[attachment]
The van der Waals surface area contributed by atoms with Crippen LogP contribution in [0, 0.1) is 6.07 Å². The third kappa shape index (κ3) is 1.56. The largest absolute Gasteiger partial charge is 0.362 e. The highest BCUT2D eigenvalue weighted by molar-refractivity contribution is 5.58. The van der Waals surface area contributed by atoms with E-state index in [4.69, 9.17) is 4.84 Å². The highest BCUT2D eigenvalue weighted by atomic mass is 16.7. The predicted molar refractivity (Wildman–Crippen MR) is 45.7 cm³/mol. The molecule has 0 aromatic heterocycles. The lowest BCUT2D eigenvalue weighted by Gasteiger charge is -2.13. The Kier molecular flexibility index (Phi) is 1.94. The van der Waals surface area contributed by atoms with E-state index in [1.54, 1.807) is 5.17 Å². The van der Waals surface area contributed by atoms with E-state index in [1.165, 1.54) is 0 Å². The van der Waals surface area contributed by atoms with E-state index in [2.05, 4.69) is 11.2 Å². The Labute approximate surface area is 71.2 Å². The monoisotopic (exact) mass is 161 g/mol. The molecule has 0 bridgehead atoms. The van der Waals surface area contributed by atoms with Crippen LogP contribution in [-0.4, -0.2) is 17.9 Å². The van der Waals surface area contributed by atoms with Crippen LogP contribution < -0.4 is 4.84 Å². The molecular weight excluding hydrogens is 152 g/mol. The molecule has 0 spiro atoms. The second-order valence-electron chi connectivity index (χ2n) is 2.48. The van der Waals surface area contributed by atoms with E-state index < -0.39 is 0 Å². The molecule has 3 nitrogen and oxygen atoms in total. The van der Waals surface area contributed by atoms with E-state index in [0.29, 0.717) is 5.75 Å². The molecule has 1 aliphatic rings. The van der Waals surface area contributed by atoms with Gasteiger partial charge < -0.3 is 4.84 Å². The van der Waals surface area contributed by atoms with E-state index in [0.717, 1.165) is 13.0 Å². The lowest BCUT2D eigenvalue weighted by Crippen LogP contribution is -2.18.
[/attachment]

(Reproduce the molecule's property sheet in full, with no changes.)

The van der Waals surface area contributed by atoms with Crippen LogP contribution in [0, 0.1) is 6.07 Å². The third kappa shape index (κ3) is 1.56. The largest absolute Gasteiger partial charge is 0.362 e. The highest BCUT2D eigenvalue weighted by molar-refractivity contribution is 5.58. The van der Waals surface area contributed by atoms with E-state index in [4.69, 9.17) is 4.84 Å². The highest BCUT2D eigenvalue weighted by atomic mass is 16.7. The predicted molar refractivity (Wildman–Crippen MR) is 45.7 cm³/mol. The molecule has 0 aromatic heterocycles. The lowest BCUT2D eigenvalue weighted by Gasteiger charge is -2.13. The Kier molecular flexibility index (Phi) is 1.94. The van der Waals surface area contributed by atoms with E-state index in [1.54, 1.807) is 5.17 Å². The van der Waals surface area contributed by atoms with E-state index in [1.165, 1.54) is 0 Å². The van der Waals surface area contributed by atoms with E-state index in [2.05, 4.69) is 11.2 Å². The Labute approximate surface area is 71.2 Å². The monoisotopic (exact) mass is 161 g/mol. The molecule has 0 bridgehead atoms. The van der Waals surface area contributed by atoms with Crippen LogP contribution in [-0.4, -0.2) is 17.9 Å². The van der Waals surface area contributed by atoms with Crippen LogP contribution < -0.4 is 4.84 Å². The molecular weight excluding hydrogens is 152 g/mol. The molecule has 0 spiro atoms. The second-order valence-electron chi connectivity index (χ2n) is 2.48. The van der Waals surface area contributed by atoms with E-state index < -0.39 is 0 Å². The molecule has 3 nitrogen and oxygen atoms in total. The van der Waals surface area contributed by atoms with E-state index in [0.29, 0.717) is 5.75 Å². The molecule has 1 aliphatic rings. The van der Waals surface area contributed by atoms with Gasteiger partial charge < -0.3 is 4.84 Å². The van der Waals surface area contributed by atoms with E-state index in [0.717, 1.165) is 13.0 Å². The lowest BCUT2D eigenvalue weighted by Crippen LogP contribution is -2.18.